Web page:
Honey Soundsystem self-identifies as a queer DJ and arts collective that formed around a shared appreciation for “pivotal gay underground parties and dance music history [that] offered a take on dance music in direct opposition to what was blaring on mainstream club speakers.” Its members include Jackie House, Robert Yang AKA Bézier, Jason Kendig and Josh Cheon, who also fronts the excellent Dark Entries label. Recently, the crew relaunched its eponymous imprint with a pair of EPs from Bézier and Jackie House, with none other than Matrixxman assuming b-side remix duties.
Affectionately referred to as the “techno detective” by those in the know, Jack Murphy puts out lean, clean techno cuts primed for maximum dancefloor impact on Frozen Border sublabel Reference and Don’t Be Afraid. His productions are cool but his DJ sets—at the least the ones he recorded for The Trilogy Tapes and Truants—are extremely, extremely good. Really good. Seriously. Listen to them. And by the way, if anyone can ID the second track on the Truants mix, the first one with a kick drum, lettuce know.
Expect the unexpected from this longstanding California selector. Solar founded the Sunset Sound System outdoor party series, which is credited with helping to establish the Bay Area’s dance music scene. Championed by Dutch tastemakers Dekmantel, Solar’s international visibility was also boosted by Dixon, who invited him to tour Europe with the Innervisions crew after catching one of his sets. Mixes for Resident Advisor and Beats in Space offer a taste of his style, which spans Italo, new wave and acid.
Carlos Souffront is a Detroit native and core member of Brendan Gillen’s Interdimensional Transmissions outfit, which hosts the legendary No Way Back parties around Movement Festival every year. Having earned the badge of “DJ’s DJ” based on standout sets for The Bunker and what’s rumored to be an incredible record collection, he’s resettled in San Francisco where, according to RA, he lives a double life as a cheesemonger—his daytime occupation for the last 20 years.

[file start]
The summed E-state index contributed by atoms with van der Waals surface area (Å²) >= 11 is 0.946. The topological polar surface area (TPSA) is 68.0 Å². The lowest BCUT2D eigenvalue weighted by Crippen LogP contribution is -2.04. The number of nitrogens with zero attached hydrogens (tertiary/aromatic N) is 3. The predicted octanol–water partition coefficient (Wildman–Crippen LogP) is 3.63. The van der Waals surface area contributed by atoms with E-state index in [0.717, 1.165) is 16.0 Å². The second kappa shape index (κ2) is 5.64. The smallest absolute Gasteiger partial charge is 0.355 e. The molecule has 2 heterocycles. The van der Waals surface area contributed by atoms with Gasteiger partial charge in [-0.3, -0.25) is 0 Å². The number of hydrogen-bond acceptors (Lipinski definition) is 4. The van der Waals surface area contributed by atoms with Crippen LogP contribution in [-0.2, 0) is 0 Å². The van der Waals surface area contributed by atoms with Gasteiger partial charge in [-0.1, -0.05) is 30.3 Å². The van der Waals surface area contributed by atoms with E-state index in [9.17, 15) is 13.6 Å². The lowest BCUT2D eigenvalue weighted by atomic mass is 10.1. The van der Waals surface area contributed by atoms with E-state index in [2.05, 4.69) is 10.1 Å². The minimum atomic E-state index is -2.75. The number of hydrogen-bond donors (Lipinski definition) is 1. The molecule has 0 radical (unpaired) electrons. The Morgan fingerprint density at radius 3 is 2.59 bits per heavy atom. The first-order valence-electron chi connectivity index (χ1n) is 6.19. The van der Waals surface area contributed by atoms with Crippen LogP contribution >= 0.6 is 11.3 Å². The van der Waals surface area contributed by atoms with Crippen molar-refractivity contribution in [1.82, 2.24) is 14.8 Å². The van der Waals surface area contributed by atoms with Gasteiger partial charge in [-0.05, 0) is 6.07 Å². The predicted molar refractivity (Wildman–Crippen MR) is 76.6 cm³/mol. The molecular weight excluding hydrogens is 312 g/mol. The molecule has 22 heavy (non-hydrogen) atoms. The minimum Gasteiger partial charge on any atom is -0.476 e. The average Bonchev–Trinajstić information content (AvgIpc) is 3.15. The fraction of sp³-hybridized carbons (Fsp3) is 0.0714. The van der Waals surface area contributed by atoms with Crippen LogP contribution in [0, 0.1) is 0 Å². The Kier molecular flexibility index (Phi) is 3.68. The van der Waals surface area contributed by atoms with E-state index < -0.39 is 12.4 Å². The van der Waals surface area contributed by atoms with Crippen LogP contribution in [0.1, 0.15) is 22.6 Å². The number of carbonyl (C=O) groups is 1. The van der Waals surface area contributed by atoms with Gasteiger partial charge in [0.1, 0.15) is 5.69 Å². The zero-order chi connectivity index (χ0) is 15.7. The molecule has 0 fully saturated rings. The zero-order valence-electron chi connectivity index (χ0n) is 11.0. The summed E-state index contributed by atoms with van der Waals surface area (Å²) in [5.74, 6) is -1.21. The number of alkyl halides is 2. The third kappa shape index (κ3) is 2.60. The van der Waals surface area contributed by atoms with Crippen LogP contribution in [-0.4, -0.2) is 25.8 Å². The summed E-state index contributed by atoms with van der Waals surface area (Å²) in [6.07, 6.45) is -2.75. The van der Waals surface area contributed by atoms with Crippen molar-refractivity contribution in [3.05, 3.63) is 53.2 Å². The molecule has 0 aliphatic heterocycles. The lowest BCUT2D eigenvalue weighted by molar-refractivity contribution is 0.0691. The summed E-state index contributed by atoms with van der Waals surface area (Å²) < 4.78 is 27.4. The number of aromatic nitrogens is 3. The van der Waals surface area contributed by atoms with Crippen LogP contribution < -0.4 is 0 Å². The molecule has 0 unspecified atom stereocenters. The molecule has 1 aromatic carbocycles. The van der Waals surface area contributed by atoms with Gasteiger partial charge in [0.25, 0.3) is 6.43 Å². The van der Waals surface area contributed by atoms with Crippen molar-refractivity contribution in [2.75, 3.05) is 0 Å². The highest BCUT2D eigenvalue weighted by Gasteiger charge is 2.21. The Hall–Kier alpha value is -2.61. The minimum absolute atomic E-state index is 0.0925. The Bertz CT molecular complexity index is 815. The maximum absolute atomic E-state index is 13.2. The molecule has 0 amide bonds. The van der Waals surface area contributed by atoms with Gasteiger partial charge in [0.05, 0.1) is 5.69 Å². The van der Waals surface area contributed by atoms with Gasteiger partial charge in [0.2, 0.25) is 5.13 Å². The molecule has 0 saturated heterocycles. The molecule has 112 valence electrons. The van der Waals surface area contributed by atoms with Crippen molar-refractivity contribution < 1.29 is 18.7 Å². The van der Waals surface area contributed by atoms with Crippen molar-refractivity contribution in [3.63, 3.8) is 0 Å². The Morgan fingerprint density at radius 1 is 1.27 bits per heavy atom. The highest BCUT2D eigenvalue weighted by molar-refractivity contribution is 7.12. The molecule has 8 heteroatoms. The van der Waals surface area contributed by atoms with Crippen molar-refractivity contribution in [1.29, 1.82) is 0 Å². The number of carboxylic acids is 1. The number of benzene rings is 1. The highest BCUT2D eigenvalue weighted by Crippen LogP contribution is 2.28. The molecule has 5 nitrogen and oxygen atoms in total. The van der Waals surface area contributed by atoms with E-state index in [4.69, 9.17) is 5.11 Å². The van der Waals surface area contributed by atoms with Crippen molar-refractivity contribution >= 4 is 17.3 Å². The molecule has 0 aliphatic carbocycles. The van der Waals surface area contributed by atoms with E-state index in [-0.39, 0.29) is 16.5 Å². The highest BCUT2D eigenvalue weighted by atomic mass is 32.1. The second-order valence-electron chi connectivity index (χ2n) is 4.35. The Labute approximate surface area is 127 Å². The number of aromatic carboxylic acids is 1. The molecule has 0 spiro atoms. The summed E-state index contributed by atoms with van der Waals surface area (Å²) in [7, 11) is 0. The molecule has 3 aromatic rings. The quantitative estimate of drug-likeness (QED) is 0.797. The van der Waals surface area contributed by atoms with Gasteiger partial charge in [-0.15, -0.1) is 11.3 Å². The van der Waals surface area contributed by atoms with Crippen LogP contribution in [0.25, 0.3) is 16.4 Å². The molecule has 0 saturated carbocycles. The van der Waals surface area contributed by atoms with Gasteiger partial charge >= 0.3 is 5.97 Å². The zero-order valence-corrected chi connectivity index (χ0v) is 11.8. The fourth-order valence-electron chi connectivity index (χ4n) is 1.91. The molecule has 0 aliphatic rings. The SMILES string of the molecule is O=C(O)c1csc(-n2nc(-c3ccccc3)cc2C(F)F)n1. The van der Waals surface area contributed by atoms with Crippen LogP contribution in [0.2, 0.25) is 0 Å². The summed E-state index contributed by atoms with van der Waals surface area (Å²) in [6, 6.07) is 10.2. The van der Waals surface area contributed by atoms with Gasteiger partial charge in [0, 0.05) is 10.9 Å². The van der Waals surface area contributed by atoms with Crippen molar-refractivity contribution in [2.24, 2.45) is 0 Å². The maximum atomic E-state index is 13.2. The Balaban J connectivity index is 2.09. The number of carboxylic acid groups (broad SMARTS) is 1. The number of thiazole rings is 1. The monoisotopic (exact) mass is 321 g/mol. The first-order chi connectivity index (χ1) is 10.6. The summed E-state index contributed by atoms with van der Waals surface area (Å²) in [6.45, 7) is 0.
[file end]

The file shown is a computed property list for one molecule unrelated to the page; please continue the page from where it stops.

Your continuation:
Jacob Long’s earliest solo output under the guise Earthen Sea was confined to obscure cassette releases, but these days, the San Franciscan is most closely aligned with Ital’s Lovers Rock imprint. The two artists played together in a punk band, Mi Ami, and also produce together as Sleeper Cell. Long’s new solo album of textural, ambient techno is on the way, plus a conceptual release, Imaginary Feast, for Nicolas Jaar’s Other People imprint, which features Holly Herndon, Lorenzo Senni, Vaghe Stelle, William Basinski and more.
Mozhgan is one of our newest finds, and we still don’t know much about the San Francisco selector, save for the fact that she captains the We Are Monsters party alongside Solar and Greer. Her deep, dark guest mix for Honey Soundsystem, however, is worth a listen.